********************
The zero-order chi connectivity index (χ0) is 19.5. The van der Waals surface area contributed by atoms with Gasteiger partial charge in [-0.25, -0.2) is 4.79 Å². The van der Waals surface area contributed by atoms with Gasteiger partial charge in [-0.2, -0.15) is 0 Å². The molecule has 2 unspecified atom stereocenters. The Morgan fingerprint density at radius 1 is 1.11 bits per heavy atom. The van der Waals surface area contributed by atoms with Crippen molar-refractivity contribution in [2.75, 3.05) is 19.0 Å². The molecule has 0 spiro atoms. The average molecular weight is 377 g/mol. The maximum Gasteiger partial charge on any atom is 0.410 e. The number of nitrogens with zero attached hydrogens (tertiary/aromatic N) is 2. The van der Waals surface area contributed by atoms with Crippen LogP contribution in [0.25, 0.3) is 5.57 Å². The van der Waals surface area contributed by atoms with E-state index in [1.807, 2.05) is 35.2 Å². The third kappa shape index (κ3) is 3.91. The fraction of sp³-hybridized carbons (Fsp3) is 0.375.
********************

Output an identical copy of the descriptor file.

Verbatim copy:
The zero-order chi connectivity index (χ0) is 19.5. The van der Waals surface area contributed by atoms with Gasteiger partial charge in [-0.25, -0.2) is 4.79 Å². The van der Waals surface area contributed by atoms with Gasteiger partial charge in [-0.2, -0.15) is 0 Å². The molecule has 2 unspecified atom stereocenters. The Morgan fingerprint density at radius 1 is 1.11 bits per heavy atom. The van der Waals surface area contributed by atoms with Crippen molar-refractivity contribution in [2.75, 3.05) is 19.0 Å². The molecule has 0 spiro atoms. The average molecular weight is 377 g/mol. The maximum Gasteiger partial charge on any atom is 0.410 e. The number of nitrogens with zero attached hydrogens (tertiary/aromatic N) is 2. The van der Waals surface area contributed by atoms with Crippen LogP contribution in [0.25, 0.3) is 5.57 Å². The van der Waals surface area contributed by atoms with E-state index in [1.807, 2.05) is 35.2 Å². The third kappa shape index (κ3) is 3.91. The fraction of sp³-hybridized carbons (Fsp3) is 0.375.